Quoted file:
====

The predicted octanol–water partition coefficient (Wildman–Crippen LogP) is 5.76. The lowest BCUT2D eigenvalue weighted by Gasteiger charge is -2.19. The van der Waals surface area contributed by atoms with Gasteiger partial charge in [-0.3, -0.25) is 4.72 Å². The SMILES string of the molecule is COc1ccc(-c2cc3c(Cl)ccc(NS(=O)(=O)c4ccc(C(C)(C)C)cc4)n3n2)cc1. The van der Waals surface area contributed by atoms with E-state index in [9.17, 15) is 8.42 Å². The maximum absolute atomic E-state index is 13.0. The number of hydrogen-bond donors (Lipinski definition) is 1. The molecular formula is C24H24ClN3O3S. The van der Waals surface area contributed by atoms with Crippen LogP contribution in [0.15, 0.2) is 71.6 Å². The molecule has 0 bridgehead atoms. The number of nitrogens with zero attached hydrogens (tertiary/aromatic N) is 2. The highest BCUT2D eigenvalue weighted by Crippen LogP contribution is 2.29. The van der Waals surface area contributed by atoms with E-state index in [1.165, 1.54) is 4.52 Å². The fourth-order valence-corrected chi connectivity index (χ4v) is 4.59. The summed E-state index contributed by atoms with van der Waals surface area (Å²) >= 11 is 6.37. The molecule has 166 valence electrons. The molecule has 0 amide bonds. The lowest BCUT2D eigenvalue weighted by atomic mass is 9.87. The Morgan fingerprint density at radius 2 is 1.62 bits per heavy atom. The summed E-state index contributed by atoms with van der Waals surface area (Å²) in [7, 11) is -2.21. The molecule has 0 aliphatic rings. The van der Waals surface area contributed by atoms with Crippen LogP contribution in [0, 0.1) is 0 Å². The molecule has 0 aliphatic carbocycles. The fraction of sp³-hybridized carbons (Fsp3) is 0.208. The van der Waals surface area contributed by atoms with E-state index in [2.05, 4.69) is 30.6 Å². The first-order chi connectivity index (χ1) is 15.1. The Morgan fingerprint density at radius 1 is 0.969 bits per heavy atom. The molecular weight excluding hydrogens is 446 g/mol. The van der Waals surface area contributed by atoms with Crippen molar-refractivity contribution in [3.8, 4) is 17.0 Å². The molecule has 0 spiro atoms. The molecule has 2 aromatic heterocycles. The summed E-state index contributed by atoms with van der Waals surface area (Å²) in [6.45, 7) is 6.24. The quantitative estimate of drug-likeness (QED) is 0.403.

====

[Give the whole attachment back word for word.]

The predicted octanol–water partition coefficient (Wildman–Crippen LogP) is 5.76. The lowest BCUT2D eigenvalue weighted by Gasteiger charge is -2.19. The van der Waals surface area contributed by atoms with Gasteiger partial charge in [-0.3, -0.25) is 4.72 Å². The SMILES string of the molecule is COc1ccc(-c2cc3c(Cl)ccc(NS(=O)(=O)c4ccc(C(C)(C)C)cc4)n3n2)cc1. The van der Waals surface area contributed by atoms with E-state index in [9.17, 15) is 8.42 Å². The maximum absolute atomic E-state index is 13.0. The number of hydrogen-bond donors (Lipinski definition) is 1. The molecular formula is C24H24ClN3O3S. The van der Waals surface area contributed by atoms with Crippen LogP contribution in [0.15, 0.2) is 71.6 Å². The molecule has 0 bridgehead atoms. The number of nitrogens with zero attached hydrogens (tertiary/aromatic N) is 2. The highest BCUT2D eigenvalue weighted by Crippen LogP contribution is 2.29. The van der Waals surface area contributed by atoms with E-state index in [1.165, 1.54) is 4.52 Å². The fourth-order valence-corrected chi connectivity index (χ4v) is 4.59. The summed E-state index contributed by atoms with van der Waals surface area (Å²) >= 11 is 6.37. The molecule has 166 valence electrons. The molecule has 0 amide bonds. The lowest BCUT2D eigenvalue weighted by atomic mass is 9.87. The Morgan fingerprint density at radius 2 is 1.62 bits per heavy atom. The summed E-state index contributed by atoms with van der Waals surface area (Å²) in [7, 11) is -2.21. The molecule has 0 aliphatic rings. The van der Waals surface area contributed by atoms with Crippen LogP contribution in [0, 0.1) is 0 Å². The molecule has 0 aliphatic carbocycles. The fraction of sp³-hybridized carbons (Fsp3) is 0.208. The van der Waals surface area contributed by atoms with E-state index in [2.05, 4.69) is 30.6 Å². The first-order chi connectivity index (χ1) is 15.1. The Morgan fingerprint density at radius 1 is 0.969 bits per heavy atom. The molecular weight excluding hydrogens is 446 g/mol. The van der Waals surface area contributed by atoms with Crippen molar-refractivity contribution in [3.8, 4) is 17.0 Å². The molecule has 0 spiro atoms. The molecule has 2 aromatic heterocycles. The summed E-state index contributed by atoms with van der Waals surface area (Å²) in [6.45, 7) is 6.24. The quantitative estimate of drug-likeness (QED) is 0.403.